|US4701049||Jun 19, 1984||Oct 20, 1987||B.V. Optische Industrie "De Oude Delft"||Measuring system employing a measuring method based on the triangulation principle for the non-contact measurement of a distance from the surface of a contoured object to a reference level. _|
|US4705395||Oct 3, 1984||Nov 10, 1987||Diffracto Ltd.||Triangulation data integrity|
|US4706687||Feb 28, 1985||Nov 17, 1987||Alcon Instrumentation, Inc.||Linear suction control system|
|US5098443 *||Feb 6, 1991||Mar 24, 1992||University Of Miami||Method of implanting intraocular and intraorbital implantable devices for the controlled release of pharmacological agents|
|US5743274 *||Mar 18, 1996||Apr 28, 1998||Peyman; Gholam A.||Macular bandage for use in the treatment of subretinal neovascular members|
|US5817075 *||Feb 28, 1995||Oct 6, 1998||Photogenesis, Inc.||Method for preparation and transplantation of planar implants and surgical instrument therefor|
|US5941250 *||Nov 17, 1997||Aug 24, 1999||University Of Louisville Research Foundation Inc.||Retinal tissue implantation method|
|US6217594 *||Oct 21, 1999||Apr 17, 2001||Retinalabs.Com, Inc.||Apparatus, system and method for securing scleral tissue|
|USRE23496||Feb 26, 1951||May 20, 1952|| ||Seeler|
|1||Brochure, Site TXR Systems, Site Mycrosurgical Systems, Inc., Horsham, Pennsylvania.|
|2||Charles and Wang, "A Linear Suction Control for the Vitreous Cutter (Ocutome)", Arch. Ophthalmol. vol. 99, Sep. 1981, p. 1631.|
|3||Coopervision Brochure on "Cavitorn/Kelman Phaco-Emulsifier Aspirator Model 8001", 2 pages.|
|4||Coopervision Brochure on Cavitron/Kelman Model 6500 E.I.S. and Model 7500, 6 pages.|
|5||Coopervision Brochure on Cavitron/Kelman Phaco-Emulsifier Aspirator Model 9001, 6 pages.|
|6||Coopervision Brochure on System VI, 1 page.|
|7||Crosby, "On Control of Artificial Hearts", pp. 89-114.|
|8||Greishaber of Switzerland Brochure on "MPC, The Membrane Peeler Cutter", 5 pages.|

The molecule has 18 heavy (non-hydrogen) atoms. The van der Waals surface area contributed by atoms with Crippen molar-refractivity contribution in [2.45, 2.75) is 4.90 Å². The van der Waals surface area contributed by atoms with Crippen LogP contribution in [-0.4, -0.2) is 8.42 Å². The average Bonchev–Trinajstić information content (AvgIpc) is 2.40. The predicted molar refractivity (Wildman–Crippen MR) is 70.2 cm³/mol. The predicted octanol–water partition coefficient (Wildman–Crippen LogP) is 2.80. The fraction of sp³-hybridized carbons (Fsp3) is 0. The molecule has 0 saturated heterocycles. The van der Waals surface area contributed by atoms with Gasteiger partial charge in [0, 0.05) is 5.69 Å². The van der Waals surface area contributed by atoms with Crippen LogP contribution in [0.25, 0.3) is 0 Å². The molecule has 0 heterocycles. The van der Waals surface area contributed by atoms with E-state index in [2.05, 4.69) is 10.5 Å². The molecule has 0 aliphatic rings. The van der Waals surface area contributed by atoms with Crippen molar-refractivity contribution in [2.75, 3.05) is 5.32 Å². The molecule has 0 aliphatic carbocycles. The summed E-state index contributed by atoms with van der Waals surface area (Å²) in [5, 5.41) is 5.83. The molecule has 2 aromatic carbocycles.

|9||Grieshaber and Co. of Switzerland, "Sutherland Rotatable Intraocular Microscissors", 2 pages.|
|10||Hayashi et al., Japanese Experience with Ventricular Assist Devices IBEE Engineering in Medicine and Biology Magazine Mar. 1986, pp. 30-36.|
|11||Helfgott, M.D. "A System for Variable Aspiration of Material Dissected from the Posterior Chamber", Ophthalmic Surgery, vol. 15, Jun. 1984, pp. 529-350.|
|12||JCERS and Tissue Removal Systems, Diskecter(TM) System, Rapid Tissue Removal System advertisement.|
|13||JCERS and Tissue Removal Systems, Diskecter™ System, Rapid Tissue Removal System advertisement.|
|14||Marshall M. Parks, "Intracapsular Aspiration" article, pp. 59-74.|
|15||Micro-Vit Vitrectomy System Product Brochure and Instruction Manual.|
|16||Mrava, Cardiac Engineering, vol. 3, pp. 31-68.|
|17||Murayama et al. "A Portable Air Driving Unit for Blood Pumps", Japanese Journal of Artificial Organs, vol. 14, No. 3, pp. 1206-1209 (English Translation).|
|18||Scuderi, et al., French article entitled "La Chirurgie de la Cartaracte Congenitale", pp. 174-185. (English translation).|
|19||Steinway Instrument Company Inc., The Steinway/Barraquer in-Situ Microkeratome Set.|
|20||Storz Irrigation Aspiration System Product Brochure and Instruction Manual.|
|21||Surgical Design Brochure on "The Ocusystem", 1 page.|
|22||Surgical Design Company Brochure on Keates Ultrasonic I/E Mini Probe by A. Banko, 2 pages.|
|23||Surgical Design Corporation Brochure on U.S., Phaco System, 1 page.|
|24||United Surgical Corporation Brochure on "Phacotron Plus", one page.|
|25||Van Oldenborgh, "Correction of late operative complications by means of a suction cutter", Opthal. Soc. U.K. (1980), 100, 219, pp. 219-221.|
|Citing Patent||Filing date||Publication date||Applicant||Title|
|US8444658 *||Jul 6, 2004||May 21, 2013||Andrew C. Kim||Hydrodynamic suture passer|
|US20090254023 *||Apr 7, 2008||Oct 8, 2009||Saint Louis University||Method and apparatus for sutureless injectable retinal detachment sponge implantation|
|Apr 24, 2012||FP||Expired due to failure to pay maintenance fee|
Effective date: 20120302
|Mar 2, 2012||LAPS||Lapse for failure to pay maintenance fees|
|Oct 17, 2011||REMI||Maintenance fee reminder mailed|
|Apr 17, 2008||AS||Assignment|
Owner name: ENGO CORP., CALIFORNIA
Free format text: ASSIGNMENT OF ASSIGNORS INTEREST;ASSIGNOR:SCIERAN TECHNOLOGIES, INC.;REEL/FRAME:020808/0953
Effective date: 20080331
|Aug 2, 2007||FPAY||Fee payment|
Year of fee payment: 4
|Feb 9, 2001||AS||Assignment|
Owner name: SCIERAN TECHNOLOGIES, INC., CALIFORNIA
Free format text: ASSIGNMENT OF ASSIGNORS INTEREST;ASSIGNOR:ZAPATA, ULISES ZERTUCHE;REEL/FRAME:011543/0663
Effective date: 20001219
Owner name: SCIERAN TECHNOLOGIES, INC. 27071 CABOT ROAD, SUITE
Free format text: ASSIGNMENT OF ASSIGNORS INTEREST;ASSIGNOR:ZAPATA, ULISES ZERTUCHE /AR;REEL/FRAME:011543/0663